Prospectus Drafts Due June 9

Your final submission for the quarter is due June 9. (I need it absolutely no later than June 10 at 9:00 am, if I’m to assess it this quarter.) It should take the form of a prospectus draft. The prospectus draft outline on the DANM WIKI contains some details about typical arts prospectuses for grant applications, book proposals, and thesis or dissertation proposals. That outline page also includes some samples of DANM thesis prospectuses.

An outline of a typical prospectus draft consists of

I. A brief Statement describing the project you intend to pursue, if you are granted funds, or if you qualify to pursue the thesis in your degree program.

II. [Optional for this course:] A Project Narrative / Synopsis [, this will be useful in communications with your thesis or dissertation committee, but you needn’t complete it this quarter.] The synopsis describes “I.” above in greater detail, explaining your methods, your material and technical components, and the generalities of your creative goals, as well as the effect you hope the work will achieve.

III. Contexts / Motivations. This the main portion of your work in this seminar. It includes primarily (1) a literature review (in which you discuss existing critical/philosophical work), and (2) discussion of works by notable artists that you consider as precedents to yours. In both (1) and (2), you are establishing the pre-existing dialogue that you hope your work participates in.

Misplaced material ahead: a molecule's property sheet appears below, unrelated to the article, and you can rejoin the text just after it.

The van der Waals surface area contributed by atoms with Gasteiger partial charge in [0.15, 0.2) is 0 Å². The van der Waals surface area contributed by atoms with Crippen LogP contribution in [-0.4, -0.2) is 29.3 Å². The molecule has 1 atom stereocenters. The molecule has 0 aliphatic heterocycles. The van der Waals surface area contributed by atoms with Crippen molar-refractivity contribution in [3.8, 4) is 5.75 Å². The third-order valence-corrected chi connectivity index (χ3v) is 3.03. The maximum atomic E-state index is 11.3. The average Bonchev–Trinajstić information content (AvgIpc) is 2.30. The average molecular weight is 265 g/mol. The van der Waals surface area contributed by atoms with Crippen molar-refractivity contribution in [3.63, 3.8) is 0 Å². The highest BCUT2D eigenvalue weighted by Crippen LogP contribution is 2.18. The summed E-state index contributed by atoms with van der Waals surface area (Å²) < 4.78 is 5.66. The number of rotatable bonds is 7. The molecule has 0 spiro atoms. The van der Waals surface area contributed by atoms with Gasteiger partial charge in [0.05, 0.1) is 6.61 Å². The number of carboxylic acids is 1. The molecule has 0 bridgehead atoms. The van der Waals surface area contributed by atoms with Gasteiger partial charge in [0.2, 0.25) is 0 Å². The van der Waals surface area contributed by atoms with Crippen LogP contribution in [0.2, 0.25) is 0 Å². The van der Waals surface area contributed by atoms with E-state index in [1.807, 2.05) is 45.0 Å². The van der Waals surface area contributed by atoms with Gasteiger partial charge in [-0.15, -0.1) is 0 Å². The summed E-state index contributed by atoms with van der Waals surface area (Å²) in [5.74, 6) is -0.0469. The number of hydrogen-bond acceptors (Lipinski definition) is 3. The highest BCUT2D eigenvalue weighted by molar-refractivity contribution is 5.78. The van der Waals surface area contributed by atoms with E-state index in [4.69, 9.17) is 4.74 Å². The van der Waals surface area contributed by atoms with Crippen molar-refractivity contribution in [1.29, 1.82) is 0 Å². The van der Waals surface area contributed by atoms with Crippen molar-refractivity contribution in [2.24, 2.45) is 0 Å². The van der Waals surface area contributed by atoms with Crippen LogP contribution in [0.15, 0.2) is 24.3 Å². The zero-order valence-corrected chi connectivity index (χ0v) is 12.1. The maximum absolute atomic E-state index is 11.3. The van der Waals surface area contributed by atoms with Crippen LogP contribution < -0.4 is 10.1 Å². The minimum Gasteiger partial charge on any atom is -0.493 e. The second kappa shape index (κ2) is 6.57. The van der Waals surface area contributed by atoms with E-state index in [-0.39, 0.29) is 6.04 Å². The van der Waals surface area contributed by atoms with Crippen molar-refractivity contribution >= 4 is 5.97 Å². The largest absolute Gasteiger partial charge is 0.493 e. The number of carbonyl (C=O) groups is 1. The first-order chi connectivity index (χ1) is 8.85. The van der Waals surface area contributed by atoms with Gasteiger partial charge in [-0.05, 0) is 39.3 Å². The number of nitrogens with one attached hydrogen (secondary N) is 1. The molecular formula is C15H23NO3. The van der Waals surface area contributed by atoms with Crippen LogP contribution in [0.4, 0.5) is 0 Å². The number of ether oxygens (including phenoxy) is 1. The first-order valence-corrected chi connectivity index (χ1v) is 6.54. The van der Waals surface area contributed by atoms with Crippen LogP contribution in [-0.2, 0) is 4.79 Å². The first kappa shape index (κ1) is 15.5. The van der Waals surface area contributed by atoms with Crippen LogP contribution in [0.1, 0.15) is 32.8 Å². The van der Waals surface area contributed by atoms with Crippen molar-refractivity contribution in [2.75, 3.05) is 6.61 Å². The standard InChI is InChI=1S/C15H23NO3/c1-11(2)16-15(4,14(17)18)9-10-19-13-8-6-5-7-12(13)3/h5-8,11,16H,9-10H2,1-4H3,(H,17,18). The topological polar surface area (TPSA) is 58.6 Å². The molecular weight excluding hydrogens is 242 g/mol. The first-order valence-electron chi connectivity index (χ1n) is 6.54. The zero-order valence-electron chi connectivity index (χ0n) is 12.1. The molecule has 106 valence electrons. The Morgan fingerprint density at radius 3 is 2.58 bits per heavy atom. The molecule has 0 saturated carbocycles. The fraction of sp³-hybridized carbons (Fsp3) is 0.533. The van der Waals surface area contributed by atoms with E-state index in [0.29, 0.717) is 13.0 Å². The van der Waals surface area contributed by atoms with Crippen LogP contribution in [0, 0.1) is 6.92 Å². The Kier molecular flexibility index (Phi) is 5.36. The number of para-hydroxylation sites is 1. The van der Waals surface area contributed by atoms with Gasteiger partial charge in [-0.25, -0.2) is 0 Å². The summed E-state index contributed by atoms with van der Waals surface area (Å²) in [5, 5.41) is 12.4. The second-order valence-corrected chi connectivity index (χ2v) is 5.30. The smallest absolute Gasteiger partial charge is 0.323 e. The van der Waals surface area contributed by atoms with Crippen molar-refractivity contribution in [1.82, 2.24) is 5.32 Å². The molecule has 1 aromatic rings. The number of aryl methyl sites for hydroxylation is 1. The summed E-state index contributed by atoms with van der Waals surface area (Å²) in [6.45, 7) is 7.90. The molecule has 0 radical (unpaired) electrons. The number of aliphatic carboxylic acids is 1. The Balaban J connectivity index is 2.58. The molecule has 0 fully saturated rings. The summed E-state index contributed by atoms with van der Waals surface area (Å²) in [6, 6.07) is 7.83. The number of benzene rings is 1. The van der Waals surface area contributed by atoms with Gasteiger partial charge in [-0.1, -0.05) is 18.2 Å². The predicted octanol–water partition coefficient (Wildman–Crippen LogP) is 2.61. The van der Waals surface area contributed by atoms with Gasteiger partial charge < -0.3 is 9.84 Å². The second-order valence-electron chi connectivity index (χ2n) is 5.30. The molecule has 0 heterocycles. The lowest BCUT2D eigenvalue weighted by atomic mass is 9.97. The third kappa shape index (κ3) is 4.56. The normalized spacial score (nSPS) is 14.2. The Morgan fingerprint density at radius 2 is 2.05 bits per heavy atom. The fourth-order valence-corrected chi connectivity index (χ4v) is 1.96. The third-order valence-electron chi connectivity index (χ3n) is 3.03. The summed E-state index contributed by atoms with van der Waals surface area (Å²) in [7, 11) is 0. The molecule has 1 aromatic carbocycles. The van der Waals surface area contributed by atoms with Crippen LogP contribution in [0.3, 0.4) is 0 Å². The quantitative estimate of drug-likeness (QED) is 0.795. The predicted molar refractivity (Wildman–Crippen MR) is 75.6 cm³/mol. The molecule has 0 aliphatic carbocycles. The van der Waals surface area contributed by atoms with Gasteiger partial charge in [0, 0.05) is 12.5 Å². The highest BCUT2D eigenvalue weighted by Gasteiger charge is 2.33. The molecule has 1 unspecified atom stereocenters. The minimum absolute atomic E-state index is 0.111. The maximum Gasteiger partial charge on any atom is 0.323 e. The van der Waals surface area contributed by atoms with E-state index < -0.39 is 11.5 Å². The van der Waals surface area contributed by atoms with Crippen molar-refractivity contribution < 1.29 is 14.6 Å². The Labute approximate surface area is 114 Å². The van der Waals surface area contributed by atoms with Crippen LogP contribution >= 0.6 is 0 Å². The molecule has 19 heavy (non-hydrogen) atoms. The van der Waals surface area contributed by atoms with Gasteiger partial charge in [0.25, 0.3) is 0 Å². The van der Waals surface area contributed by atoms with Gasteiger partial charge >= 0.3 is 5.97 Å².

IV. Bibliography.


Infrequently Asked Questions

If I’m in DANM, when is my Thesis Prospectus due?  An abstract of your thesis is due November 2011. You actually aren’t required to submit a prospectus, but for most of you, the first thesis committee meeting will be a presentation of a prospectus (even if you don’t “write it”) to your three committee members. They have to approve your abstract and your presentation of goals, in order for you to move forward with the MFA program.

What’s due at the end of this quarter? A “draft” of a thesis prospectus. It isn’t necessarily connected to your DANM MFA. It has been my goal to construct the seminar in such a way as to help you gain momentum toward the MFA thesis in the spring. However, that is not its primary goal.

What is the primary goal of the seminar? The primary goal of the seminar is to practice a style of reading, writing, and dialogue, that you will (hopefully) continue to use throughout your career. You might not use any of these draft materials immediately in your MFA.

How can I connect the seminar readings to my creative work, if my creative work has nothing to do with the readings? Propose more readings for the seminar! I don’t expect the readings I’ve chosen to be relevant to everyone, and I’m excited to include more. That’s why I want you to propose more readings, that are relevant to your work. I will include any readings you propose, that involve critical thinking about art, and have sufficient breadth as to potentially involve the whole cohort. As long as we can make those readings available to the rest of the seminar, they’ll count toward “seminar readings” in your prospectus drafts.

I am only expecting you to make use of two such readings in the “prospectus draft” at the end of the quarter. In addition, you may draw on readings that no one else has read. In all cases, you are practicing the skill of making those readings clear to readers who are unfamiliar with the material.